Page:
Soccer: Just for Kids?

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Soccer, is it just for kids? As World Cup gets underway in Brazil, Rewind asks a question North Americans have been trying to answer for decades: with so many children playing soccer, why aren't they interested in the game when they grow up? From importing the big guns of soccer, to meeting a Canadian player who became a household name, to exploring its cultural roots in this country, Rewind tackles the beautiful game. Rewind with Michael Enright, who will never give you a red card for listening.

World Cup
World Cup games start in Brazil this week, and the numbers associated with it are staggering. Thirty-one countries, 64 games, 12 cities, up to a billion television viewers all combined with unswerving loyalty, long standing rivalries and loud and raucous games.
It is famously called the beautiful game and its fans wax rapturous.

soccer - brian budd.jpgCanadians won't be watching a team from our country competing in Brazil. But you can be sure that many of us will be watching our favourite team, sometimes from our country of origin. Still, why is it that it's only once every four years that soccer attracts our interest? I'm certainly not the first person to ask that question. In fact, it's a theme that threads through today's show.

In 1961, CBC's program Assignment told the story of  a professional soccer league that was trying to establish itself in Canada. It was introduced by Maria Barrett and Bill McNeil.

Stanley Matthews, who was mentioned in the clip, was the David Beckham of his day. As well as being a brilliant player himself, he traveled the world promoting the game.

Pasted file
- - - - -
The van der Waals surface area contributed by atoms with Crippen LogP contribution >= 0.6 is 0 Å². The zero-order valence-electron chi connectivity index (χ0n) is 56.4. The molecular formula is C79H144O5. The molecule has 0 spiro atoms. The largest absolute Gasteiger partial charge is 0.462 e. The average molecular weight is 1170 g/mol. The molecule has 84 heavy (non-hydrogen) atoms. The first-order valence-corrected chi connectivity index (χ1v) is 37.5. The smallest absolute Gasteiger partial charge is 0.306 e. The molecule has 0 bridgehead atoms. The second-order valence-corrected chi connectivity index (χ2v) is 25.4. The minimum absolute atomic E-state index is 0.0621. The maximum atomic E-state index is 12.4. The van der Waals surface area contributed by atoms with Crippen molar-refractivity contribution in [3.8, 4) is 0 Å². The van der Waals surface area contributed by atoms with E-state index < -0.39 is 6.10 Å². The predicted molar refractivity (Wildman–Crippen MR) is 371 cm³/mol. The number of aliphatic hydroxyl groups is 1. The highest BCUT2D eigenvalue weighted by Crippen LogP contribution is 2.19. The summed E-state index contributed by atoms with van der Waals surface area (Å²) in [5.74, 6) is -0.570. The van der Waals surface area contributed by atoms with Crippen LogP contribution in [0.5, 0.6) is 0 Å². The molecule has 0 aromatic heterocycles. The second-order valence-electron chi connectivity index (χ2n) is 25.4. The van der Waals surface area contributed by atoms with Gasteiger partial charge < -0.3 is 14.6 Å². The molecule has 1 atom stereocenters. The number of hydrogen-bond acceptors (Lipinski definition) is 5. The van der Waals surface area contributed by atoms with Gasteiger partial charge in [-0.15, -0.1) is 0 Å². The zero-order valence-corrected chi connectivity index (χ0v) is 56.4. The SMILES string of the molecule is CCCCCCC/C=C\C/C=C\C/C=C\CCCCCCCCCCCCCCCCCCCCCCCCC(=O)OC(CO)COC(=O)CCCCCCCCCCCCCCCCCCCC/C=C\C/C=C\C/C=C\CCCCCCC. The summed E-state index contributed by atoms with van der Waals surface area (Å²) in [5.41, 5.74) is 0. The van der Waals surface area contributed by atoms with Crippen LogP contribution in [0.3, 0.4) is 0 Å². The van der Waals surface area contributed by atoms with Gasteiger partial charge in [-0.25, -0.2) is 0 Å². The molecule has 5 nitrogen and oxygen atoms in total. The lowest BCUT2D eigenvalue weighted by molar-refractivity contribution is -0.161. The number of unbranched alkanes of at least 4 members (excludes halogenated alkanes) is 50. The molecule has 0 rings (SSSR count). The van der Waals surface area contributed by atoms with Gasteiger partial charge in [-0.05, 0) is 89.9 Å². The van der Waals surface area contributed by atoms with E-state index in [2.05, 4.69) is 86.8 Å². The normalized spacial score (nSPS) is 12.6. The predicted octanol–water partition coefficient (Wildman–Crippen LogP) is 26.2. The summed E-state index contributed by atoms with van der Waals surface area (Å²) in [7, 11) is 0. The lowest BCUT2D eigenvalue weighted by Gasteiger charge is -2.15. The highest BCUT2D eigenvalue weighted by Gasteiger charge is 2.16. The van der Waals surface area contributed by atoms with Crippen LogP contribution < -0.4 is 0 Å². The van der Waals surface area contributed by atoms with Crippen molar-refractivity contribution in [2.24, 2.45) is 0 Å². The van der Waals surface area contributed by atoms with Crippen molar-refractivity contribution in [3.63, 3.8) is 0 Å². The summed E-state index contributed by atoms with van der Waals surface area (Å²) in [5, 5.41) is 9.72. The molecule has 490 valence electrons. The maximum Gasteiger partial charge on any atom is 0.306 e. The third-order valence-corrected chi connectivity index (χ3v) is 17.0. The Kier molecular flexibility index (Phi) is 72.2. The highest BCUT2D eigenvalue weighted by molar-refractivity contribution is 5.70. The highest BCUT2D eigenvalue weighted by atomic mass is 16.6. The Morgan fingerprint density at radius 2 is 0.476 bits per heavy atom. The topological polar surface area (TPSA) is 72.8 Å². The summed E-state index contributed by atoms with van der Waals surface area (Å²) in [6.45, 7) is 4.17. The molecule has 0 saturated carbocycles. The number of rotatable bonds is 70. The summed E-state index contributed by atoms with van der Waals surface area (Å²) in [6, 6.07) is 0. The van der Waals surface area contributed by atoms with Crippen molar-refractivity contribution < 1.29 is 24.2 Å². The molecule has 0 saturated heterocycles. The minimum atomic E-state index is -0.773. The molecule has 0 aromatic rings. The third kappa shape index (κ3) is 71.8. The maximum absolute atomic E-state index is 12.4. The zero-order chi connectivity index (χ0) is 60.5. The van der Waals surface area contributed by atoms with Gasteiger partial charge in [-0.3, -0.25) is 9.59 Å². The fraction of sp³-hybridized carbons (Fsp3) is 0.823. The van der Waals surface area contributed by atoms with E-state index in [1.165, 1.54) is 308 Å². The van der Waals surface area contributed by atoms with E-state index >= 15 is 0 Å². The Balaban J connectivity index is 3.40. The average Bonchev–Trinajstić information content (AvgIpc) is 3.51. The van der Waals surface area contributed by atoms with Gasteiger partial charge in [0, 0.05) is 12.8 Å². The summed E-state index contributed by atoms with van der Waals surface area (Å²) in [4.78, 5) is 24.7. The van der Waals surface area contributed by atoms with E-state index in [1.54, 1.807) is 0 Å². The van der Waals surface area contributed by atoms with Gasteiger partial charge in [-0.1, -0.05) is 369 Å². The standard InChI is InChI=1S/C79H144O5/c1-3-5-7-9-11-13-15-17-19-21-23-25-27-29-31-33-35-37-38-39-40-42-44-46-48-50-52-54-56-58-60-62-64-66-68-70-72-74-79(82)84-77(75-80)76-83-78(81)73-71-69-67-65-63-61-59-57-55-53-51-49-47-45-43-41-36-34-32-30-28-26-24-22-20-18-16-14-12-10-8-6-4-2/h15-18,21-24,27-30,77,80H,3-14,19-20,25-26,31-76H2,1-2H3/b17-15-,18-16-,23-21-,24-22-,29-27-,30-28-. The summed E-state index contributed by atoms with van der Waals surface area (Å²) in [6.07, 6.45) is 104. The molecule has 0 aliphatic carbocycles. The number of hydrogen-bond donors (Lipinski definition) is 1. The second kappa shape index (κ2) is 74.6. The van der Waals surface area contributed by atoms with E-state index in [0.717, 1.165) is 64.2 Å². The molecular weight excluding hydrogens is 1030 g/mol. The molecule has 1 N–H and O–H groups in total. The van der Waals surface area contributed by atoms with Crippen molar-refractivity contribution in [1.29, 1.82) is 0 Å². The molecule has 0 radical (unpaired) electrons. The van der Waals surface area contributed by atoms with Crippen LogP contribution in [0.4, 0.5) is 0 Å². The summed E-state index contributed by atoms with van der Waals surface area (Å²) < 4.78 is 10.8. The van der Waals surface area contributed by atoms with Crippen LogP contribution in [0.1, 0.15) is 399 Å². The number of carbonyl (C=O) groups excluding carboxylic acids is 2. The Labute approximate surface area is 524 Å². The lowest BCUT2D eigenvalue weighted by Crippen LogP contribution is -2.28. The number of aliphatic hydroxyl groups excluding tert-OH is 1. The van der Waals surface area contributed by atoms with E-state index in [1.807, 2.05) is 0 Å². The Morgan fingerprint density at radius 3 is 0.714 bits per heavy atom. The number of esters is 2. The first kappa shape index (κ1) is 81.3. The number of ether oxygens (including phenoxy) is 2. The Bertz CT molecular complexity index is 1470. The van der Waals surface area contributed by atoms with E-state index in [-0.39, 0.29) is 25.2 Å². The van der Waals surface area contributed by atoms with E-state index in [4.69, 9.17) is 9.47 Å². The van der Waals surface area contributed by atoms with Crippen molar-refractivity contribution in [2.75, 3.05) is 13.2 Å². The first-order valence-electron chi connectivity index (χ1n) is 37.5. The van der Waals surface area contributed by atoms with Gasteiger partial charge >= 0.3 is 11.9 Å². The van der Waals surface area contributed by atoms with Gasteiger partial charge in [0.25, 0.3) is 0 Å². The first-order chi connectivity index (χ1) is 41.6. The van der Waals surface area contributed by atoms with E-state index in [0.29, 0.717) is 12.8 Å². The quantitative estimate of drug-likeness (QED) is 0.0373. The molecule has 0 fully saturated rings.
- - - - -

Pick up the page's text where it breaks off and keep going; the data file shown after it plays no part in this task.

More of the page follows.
That story sets the tone for soccer aspirations in Canada over the years, with fans wondering why their sport isn't as popular as hockey and football is. In 1967, another player from across the pond came to help boost soccer's profile.

Bill Brown did indeed move to Canada with his family and played and worked in this country until he died in 2004.

PHOTO: (above) Canadian professional soccer player Brian Budd who competed in the World Stars Championship - a made for tv athletic competition - in the late 1970s. (CP/HO)

Brian Budd: Superstar Athlete
But there were some homegrown soccer players who also wowed fans. In 1978 a Canadian professional soccer played called Brian Budd took part in the World Superstars championship. It was a televised athletic competition featuring ten events, such as rowing, tennis, bicycle racing, running and obstacle course. The winner was the athlete with the highest total score. CBC's Peter Gzowski talked to Brian Budd on his show 90 Minutes Live.

The Superstars competition was popular throughout the 1970s and early 80s. Budd won four years in a row, from 1977 to 1980. Budd's Superstar wins made him a bit of a Canadian celebrity. And the hope was that his fame would attract more fans to professional soccer.

soccer - Whitecaps 1979 Team - sized.jpg1979- Vancouver Whitecaps
For a while it seemed that might happen. In 1979, fans in Vancouver turned out in droves to celebrate their Vancouver Whitecaps.

The team had just returned from New Jersey, where it won the North American Soccer League's Soccer Bowl championship.

PHOTO: The Vancouver Whitecaps. 1979. TOP ROW (L to R) Dennis Loze (Ass. Coach), Bob McNab (Team Coach), Willie Johnston, John Craven, Trevor Whymark, Phil Parkes, Roger Kenyon, Bruce Gobbelaar, Dan lenarduzzi, Carl Shearer, Bob Lenarduzzi, Peter Daniel, Tony Waiters (Team Mgr/Head Coach) BOTTOM ROW (L to R) Bob Bolitho, Steve nesin, Derek Possee, Paul Neilson, Carl Valentine, Jon Sammels, Buzz Parsons, Ray Lewington, Drew Ferguson, Gerry Gray, Kevin Hector. INSET Alan Ball. (CBC Still Photo Collection) 

The 1979 season was by far the most successful ever for the Vancouver Whitecaps, and the team was never able to repeat it. That incarnation of the Whitecaps folded in 1984.